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E passed his exams yesterday. He is now "Doctor E."

My preceptorship in the ED is soon ending. I asked my preceptor for her impressions of my orientation period and received the response that "...you need to work some on your prioritization and organization skills." This was not new news to me. These are areas I have always had to work on. At least there is consistency. And so improvement has begun.

In other news, one of J's closest friends is moving to the east coast with his family. His dad is an astronomer. E has had a standing employment offer also on the east coast. There may be big changes ahead.

Last night I/we worked on a few cardiac stabilization cases, a couple of patients with emergent but not necessarily life threatening problems, and one patient who had had a hemorrhagic stroke of some sort. One thing that is different between ED nursing and 'inpatient hospital nursing' is the concept of investigation and treatment of problems and potential problems verses the maintenance of 'order' (the milieu) and comforting and listening to patients in distress. I think that though I liked the latter, getting to be knowledgeable of the former is going to be challenging, interesting, and what I am looking for.

Tonight we will be working in the 'intermediate rooms'. FYI: The rooms in the order of severity as I understand it: Ambulance or Waiting room to triage to 'Red rooms' to either being a hospital admit and then waiting in 'Monitered holding' or going to one of the 'Intermediate rooms', an alternate path is 'Waiting room to triage to one of the 'Intermediate rooms' for clinic-like care or to be admitted or to the 'Minor Injury Clinic' proceeding then to discharge. This fast flow pattern is of course very dependent on the clinical presentation of signs and symptoms of the patient. Other factors influencing this flow pattern is 1) lack of space in the hospital for new admits, 2) flow slowed or stopped by a department like the laboratory or radiology, 3) ...

I was never very good at keeping secrets.

The kids are playing now in the yard of the younger's school and having fun. This is good.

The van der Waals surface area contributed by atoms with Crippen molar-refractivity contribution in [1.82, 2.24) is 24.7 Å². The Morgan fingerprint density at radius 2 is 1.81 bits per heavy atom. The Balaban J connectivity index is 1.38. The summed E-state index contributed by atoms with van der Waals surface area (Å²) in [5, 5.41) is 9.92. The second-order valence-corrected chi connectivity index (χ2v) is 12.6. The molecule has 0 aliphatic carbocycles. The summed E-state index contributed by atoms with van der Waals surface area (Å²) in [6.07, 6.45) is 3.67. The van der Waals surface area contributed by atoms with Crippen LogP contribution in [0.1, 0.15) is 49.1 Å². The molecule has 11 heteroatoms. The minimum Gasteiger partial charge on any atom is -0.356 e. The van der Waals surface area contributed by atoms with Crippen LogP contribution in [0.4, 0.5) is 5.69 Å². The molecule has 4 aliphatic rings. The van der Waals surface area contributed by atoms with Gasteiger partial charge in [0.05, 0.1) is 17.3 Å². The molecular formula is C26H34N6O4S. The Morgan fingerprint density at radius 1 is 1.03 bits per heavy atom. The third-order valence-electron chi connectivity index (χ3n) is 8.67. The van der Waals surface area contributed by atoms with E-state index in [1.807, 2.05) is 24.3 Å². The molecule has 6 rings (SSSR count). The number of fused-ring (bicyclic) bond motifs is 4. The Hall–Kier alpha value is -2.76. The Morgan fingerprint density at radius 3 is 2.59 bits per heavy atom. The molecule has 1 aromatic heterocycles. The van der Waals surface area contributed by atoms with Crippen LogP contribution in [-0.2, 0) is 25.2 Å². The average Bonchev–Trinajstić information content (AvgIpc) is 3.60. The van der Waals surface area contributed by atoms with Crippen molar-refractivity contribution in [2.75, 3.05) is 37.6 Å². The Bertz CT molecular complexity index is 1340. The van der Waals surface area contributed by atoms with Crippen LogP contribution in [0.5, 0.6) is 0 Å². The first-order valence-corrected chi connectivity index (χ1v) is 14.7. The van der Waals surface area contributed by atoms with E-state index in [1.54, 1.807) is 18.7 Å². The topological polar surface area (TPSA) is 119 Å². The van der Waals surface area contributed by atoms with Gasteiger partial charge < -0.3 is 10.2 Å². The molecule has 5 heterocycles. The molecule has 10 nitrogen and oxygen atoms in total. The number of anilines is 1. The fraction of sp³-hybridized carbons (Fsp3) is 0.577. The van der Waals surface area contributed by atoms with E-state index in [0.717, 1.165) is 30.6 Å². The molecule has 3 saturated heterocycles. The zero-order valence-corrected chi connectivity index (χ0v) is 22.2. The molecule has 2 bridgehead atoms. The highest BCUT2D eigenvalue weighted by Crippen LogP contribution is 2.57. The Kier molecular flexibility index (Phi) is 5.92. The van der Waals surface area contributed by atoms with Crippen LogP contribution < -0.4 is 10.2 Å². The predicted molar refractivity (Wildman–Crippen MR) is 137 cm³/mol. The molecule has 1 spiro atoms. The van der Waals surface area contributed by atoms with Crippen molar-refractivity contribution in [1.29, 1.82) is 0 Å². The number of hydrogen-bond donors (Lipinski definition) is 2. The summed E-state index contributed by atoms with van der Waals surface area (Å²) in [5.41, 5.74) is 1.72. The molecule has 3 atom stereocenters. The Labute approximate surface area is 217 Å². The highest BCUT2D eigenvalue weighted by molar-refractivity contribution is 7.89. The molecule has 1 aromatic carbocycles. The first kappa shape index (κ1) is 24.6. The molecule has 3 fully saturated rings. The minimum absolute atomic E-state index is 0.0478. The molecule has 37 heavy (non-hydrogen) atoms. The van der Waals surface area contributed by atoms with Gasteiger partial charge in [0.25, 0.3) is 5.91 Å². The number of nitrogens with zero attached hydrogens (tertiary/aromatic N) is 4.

R has given me a 'Poliwhirl' POKéMON figurine to adorn my stethoscope. Kewl.


( 1 comment — Leave a comment )
Mar. 9th, 2001 10:55 pm (UTC)
sorry for the delay in response, however, if you have read any of my entries lately, you can tell that things haven't exactly been slow paced... so much change in so little time...

Anyways hrmmm... history, or maybe you want Hx? ;)
I am not sure what I have and haven't related so I will just spew forth: Went to UCB, didn't like my major (not enough helping people). Got a job for a year at the Health center as a health counselor and loved it. Had some fun doing a ride along with the fire dept and got hooked. Went to Mission college and did an EMT class and loved it. Worked as a firefighter/EMT in the gilroy/101S area and worked a lot of trauma. Got a job in the central valley and one of the perks was my medic education being paid for. I did my preceptorship at UCDMC (huge level 1 trauma center) in the Resus room (all big traumas and medicals go there-codes, big trauma, emergent care) and had a blast with the nurses (maybe it was the night shift wackiness?). Made a friend while I was there and she gave me all her nursing textbooks and told me that with a medic Hx and a college degree I could take the regents program and challenge the requirements for becoming an RN. Should take me one year if I work hard, maybe two if I take a bit more time. As a medic I interned in a high call volume city (12-20+ calls a day, maybe 5 ALS contacts min per shift) for several months. I am not working in the field now as I go through the fire academy but will resume as a medic come June (god I hope I remember all the protocols!).

Why become an RN? It's an extension of the skills I enjoy now. It sounds like a fun side job for extra cash. Should I ever have to move to be with my girlfriend (and I just may have to since she is an aspiring MD) I'll need job mobility which fire does not offer right now (well not that easy anyways). Lastly because I like learning new things and being challenged and I am sure that an ER RN or MICN would surely keep my plate more than full...

What am I looking for information wise? How hard was it? Do you consider it worth all what you put into it? How should I prepare myself for this? How much experience do you need to be able to offer good care to your pts? Things like that...

Good to hear that things are giong well in the ER. Hope to hear from you soon...

( 1 comment — Leave a comment )

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